Russia launched its first robotic mission to the moon in nearly 50 years on Friday with the aim of revitalizing its space program, which has been suffering in recent years and isolated by the conflict in Ukraine.
The launch of the Luna-25 lander is Russia’s first mission to the moon since 1976, an era when the former Soviet Union was at the forefront of conquering space.
But since the fall of the Soviet Union, Moscow has faced a series of hardships such as funding shortages and corruption scandals.
The Soyuz rocket, which carries this probe with about 800 kilograms, took off from the Vostochny cosmodrome, in the Far East, at 02:10 in Moscow (23:10 on Thursday), according to images broadcast live by the Roscosmos space agency.
The plane soared, leaving behind a thick cloud of smoke and flames that popped into the gray sky.
It is expected that the device will reach orbit around the moon within five days, as it will take between three and seven days to choose a good place to land the moon in the south pole region of the satellite.
“The spacecraft is scheduled to enter lunar orbit (…) on August 16, with a landing on the surface of the Earth’s natural satellite on August 21 north of the Boguslavsky crater,” Roscosmos specified in a statement, the moon’s south pole.
Alexander Plugin, a senior official of Roskosmos, said in an interview with the official newspaper Rossiyskaya Gazeta.
The Russian Space Agency plans a one-year mission to collect soil samples and analyzes for “long-term scientific research.”
– ‘The ambition of our ancestors’ –
This launch comes in the context of isolation from the Russian programme, as Roscosmos has been rejected by Western powers.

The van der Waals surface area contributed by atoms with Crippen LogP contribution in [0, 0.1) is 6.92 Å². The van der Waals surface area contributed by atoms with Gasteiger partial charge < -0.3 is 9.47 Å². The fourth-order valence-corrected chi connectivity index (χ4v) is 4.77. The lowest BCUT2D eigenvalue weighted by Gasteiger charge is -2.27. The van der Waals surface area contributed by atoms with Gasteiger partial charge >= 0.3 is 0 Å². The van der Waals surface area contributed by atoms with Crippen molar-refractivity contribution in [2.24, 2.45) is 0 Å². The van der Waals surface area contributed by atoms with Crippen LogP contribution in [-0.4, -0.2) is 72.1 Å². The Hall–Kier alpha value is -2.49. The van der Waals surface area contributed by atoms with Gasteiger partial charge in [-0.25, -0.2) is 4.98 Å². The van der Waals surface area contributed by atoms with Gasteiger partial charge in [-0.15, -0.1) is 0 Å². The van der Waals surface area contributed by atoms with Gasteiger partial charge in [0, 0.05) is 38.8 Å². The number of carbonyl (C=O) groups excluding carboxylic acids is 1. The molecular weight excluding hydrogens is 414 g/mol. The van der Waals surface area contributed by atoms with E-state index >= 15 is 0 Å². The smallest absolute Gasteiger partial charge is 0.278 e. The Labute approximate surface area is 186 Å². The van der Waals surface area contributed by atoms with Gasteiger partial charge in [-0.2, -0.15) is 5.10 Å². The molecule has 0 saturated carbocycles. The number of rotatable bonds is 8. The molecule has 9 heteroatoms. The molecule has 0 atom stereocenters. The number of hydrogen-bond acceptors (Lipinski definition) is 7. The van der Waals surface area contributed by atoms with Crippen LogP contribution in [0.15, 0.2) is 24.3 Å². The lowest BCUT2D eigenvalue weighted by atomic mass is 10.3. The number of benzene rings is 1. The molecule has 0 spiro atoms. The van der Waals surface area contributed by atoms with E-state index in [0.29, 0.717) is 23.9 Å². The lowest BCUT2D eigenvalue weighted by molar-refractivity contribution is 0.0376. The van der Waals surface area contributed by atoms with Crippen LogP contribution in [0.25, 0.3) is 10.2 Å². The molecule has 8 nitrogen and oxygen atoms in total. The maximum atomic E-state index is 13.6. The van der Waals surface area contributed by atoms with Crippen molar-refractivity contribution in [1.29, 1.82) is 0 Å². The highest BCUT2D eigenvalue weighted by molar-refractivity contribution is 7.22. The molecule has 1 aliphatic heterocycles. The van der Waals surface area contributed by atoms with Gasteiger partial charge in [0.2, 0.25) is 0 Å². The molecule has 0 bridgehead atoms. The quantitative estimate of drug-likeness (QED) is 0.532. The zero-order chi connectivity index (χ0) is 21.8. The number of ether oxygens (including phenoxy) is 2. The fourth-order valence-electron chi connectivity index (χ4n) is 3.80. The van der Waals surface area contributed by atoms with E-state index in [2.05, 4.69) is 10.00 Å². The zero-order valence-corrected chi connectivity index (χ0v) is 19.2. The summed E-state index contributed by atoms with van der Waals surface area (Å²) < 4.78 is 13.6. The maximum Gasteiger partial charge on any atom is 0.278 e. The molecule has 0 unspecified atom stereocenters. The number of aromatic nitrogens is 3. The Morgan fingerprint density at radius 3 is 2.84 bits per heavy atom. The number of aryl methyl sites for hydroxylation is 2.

In line with its diplomatic strategy, Russia is seeking to develop space cooperation with China.
Independent Russian analyst Vitaly Egorov claimed that this mission is a test for the Russian space programme. “The most important question is, can you land on the moon?” he asked.
Russian President Vladimir Putin has vowed to continue the space program despite the sanctions, citing as an example the time the Soviet Union sent its first man into space in 1961 amid tensions with the West.
“We are guided by the ambition of our ancestors to move forward despite the difficulties and attempts that hold us back,” he said on a visit to Vostochny last year.
– ‘Risky’ mission –
Roskosmos director Yuri Borisov admitted in June that the mission was “risky”. “In the world, the probability of success of this type of mission is estimated at 70%,” he said at a meeting with Putin.
The regional governor, Mikhail Degtyarov, announced on Telegram that the first floor of the Soyuz launcher fell 28 km from the town of Shakhtinsky, in the Khabarovsk region.
The authorities evacuated the residents an hour before the shooting, although they were able to return to their homes a few hours later.
The last Soviet mission to the Moon in 1976, Luna-24, returned soil samples from the satellite to Earth.
The space sector is a source of pride for Russia, as the Soviets launched the first artificial satellite into orbit, Sputnik, put the first animal into orbit with the mission of the dog Laika, and then sent the first human into space, the cosmonaut. Yuri Gagarin.
However, the United States won the space race when Neil Armstrong landed on the moon in 1969.
Russia’s space programme, which relies heavily on Soviet technologies, has struggled to innovate and is underfunded as Moscow prioritizes military spending.
In addition, it has been marred by corruption scandals and launch failures, and has had to face increasing competition from the United States, China, and private companies such as SpaceX, from billionaire Elon Musk.
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